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which he affirms only what he well knows. Conclusions may be mistaken, but facts are fixed and reliable. From the facts carefully given throughout these pages, let our readers draw their own conclusions as to the civilizing* power of the Gospel, the relative values ot the Merchant and the Missionary, the results of their united labors, and the prospects of humanity for time to come in the Heart Of The Pacdtic.
* Several laws have been recently passed by the Hawaiian Government, to promote the cause of Education; among them, one giving the proceeds of certain lands for educational purposes; an annual tax of two dollars, on each male subject, has been imposed, for the same general purpose; and a fine of one dollar is exacted of every child who absents himself from school, and a fine of five dollars, if the absence is the parents' fault. Under the fostering care of Government, and the encouragement of the missionaries, school districts are now formed all over the Islands, and school-houses have been erected even in the most remote and inaccessible places.
WORK OF MISSIONARIES IN THE BOOK LINE. 221
SANDWICH ISLANDS LITERATURE AND LETTER-WRITERS.
As there are two wants connatural to man, so there are two main directions of human activity pervading, in modern times, the whole civilized world; constituting and sustaining that Nationality, which yet it is their tendency, and more or less their effect, to transcend and to moderate—namely, Trade and Literature.
S. T. Coleridge.
Number of printed -works in the Hawaiian tongue—Literary contributions of natives—Newspapers in the vernacular—An original work on Hawaiian history— Installation of native ministers—A collection of old mcles—Translation of an original song on the creation—Specimens of Cupid's epistolography—Letter from a damsel of Lahaina—Others from students of the Seminary—Samples of the Hawaiian madrigal—A letter from the Hilo school-girls—Others from teachers in Kohala—Curious vernacular idioms—Letters from men of Hawaii to a society of ladies in America—Comments and correspondencies—Unique epistle from a native teacher—Ingenuous working of regenerated minds-*A study for the philosopher—A trophy of triumph for the Christian—Other specimens of Hawaiian literature— Cheering proofs of progress.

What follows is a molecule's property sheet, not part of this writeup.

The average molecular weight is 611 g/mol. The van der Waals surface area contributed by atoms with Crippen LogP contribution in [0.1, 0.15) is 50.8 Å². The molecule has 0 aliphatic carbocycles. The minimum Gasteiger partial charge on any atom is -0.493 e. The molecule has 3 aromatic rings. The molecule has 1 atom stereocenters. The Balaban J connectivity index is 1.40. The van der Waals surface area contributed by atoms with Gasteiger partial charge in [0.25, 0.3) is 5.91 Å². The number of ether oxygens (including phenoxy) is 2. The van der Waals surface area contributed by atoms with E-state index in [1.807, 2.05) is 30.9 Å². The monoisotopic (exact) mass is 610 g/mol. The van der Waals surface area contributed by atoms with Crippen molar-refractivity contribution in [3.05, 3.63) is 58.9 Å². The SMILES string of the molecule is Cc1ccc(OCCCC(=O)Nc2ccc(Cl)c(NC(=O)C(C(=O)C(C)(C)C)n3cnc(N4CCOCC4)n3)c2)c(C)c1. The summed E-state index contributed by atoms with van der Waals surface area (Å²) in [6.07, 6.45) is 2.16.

It is natural, while at the spring-head of Hawaiian learning, at Lahainaluna, to say something upon the subject of Hawaiian literature. This, indeed, has yet but little to boast of as purely its own. But, aside from the entire Scriptures, there have been translated and compiled by the missionaries^ within a period of less than thirty years, upwards of eighty different works.*
* M. Barrot, a French Catholic writer, having taken occasion to censure the missionaries at the Sandwich Islands for not printing more books in the Hawaiian language, upon " the progress of industry or science," and a less number upon "religious subjects, such as commentaries Those are now serving for reading, reference, and classLooks, from the primer of A-B-C-darians, up to the text-book of students in theology.
on the Bible, catechisms for the Use of the natives, and hymn-books," the editor of the Honolulu Friend thus replies:
Whether the American Missionaries have been particularly censurable in this respect, we leave our readers to infer by perusing the following catalogue of publications issued from the American Mission press previous to 1845:
Compend of Ancient History.
History of Beasts for Children.
First Reading Book for Children.
Tract on the Sabbath.